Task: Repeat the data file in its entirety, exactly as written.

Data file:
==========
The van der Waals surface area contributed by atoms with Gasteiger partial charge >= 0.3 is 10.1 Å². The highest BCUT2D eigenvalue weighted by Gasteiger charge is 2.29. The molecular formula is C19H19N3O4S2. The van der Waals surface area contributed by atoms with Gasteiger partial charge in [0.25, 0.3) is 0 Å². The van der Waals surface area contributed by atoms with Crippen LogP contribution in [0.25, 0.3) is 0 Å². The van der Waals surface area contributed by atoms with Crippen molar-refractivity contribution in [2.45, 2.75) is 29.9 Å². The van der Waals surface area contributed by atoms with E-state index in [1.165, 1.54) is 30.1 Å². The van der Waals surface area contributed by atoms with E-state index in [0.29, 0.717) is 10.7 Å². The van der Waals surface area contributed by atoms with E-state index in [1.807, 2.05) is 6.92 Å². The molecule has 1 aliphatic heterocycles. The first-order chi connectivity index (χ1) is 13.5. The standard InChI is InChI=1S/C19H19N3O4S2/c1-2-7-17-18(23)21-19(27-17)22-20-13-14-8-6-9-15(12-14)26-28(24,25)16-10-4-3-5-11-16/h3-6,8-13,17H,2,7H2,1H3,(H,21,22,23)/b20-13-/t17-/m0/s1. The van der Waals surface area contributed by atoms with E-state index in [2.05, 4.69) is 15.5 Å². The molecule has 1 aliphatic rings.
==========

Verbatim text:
The van der Waals surface area contributed by atoms with Gasteiger partial charge >= 0.3 is 10.1 Å². The highest BCUT2D eigenvalue weighted by Gasteiger charge is 2.29. The molecular formula is C19H19N3O4S2. The van der Waals surface area contributed by atoms with Gasteiger partial charge in [0.25, 0.3) is 0 Å². The van der Waals surface area contributed by atoms with Crippen LogP contribution in [0.25, 0.3) is 0 Å². The van der Waals surface area contributed by atoms with Crippen molar-refractivity contribution in [2.45, 2.75) is 29.9 Å². The van der Waals surface area contributed by atoms with E-state index in [1.165, 1.54) is 30.1 Å². The van der Waals surface area contributed by atoms with E-state index in [0.29, 0.717) is 10.7 Å². The van der Waals surface area contributed by atoms with E-state index in [1.807, 2.05) is 6.92 Å². The molecule has 1 aliphatic heterocycles. The first-order chi connectivity index (χ1) is 13.5. The standard InChI is InChI=1S/C19H19N3O4S2/c1-2-7-17-18(23)21-19(27-17)22-20-13-14-8-6-9-15(12-14)26-28(24,25)16-10-4-3-5-11-16/h3-6,8-13,17H,2,7H2,1H3,(H,21,22,23)/b20-13-/t17-/m0/s1. The van der Waals surface area contributed by atoms with E-state index in [2.05, 4.69) is 15.5 Å². The molecule has 1 aliphatic rings.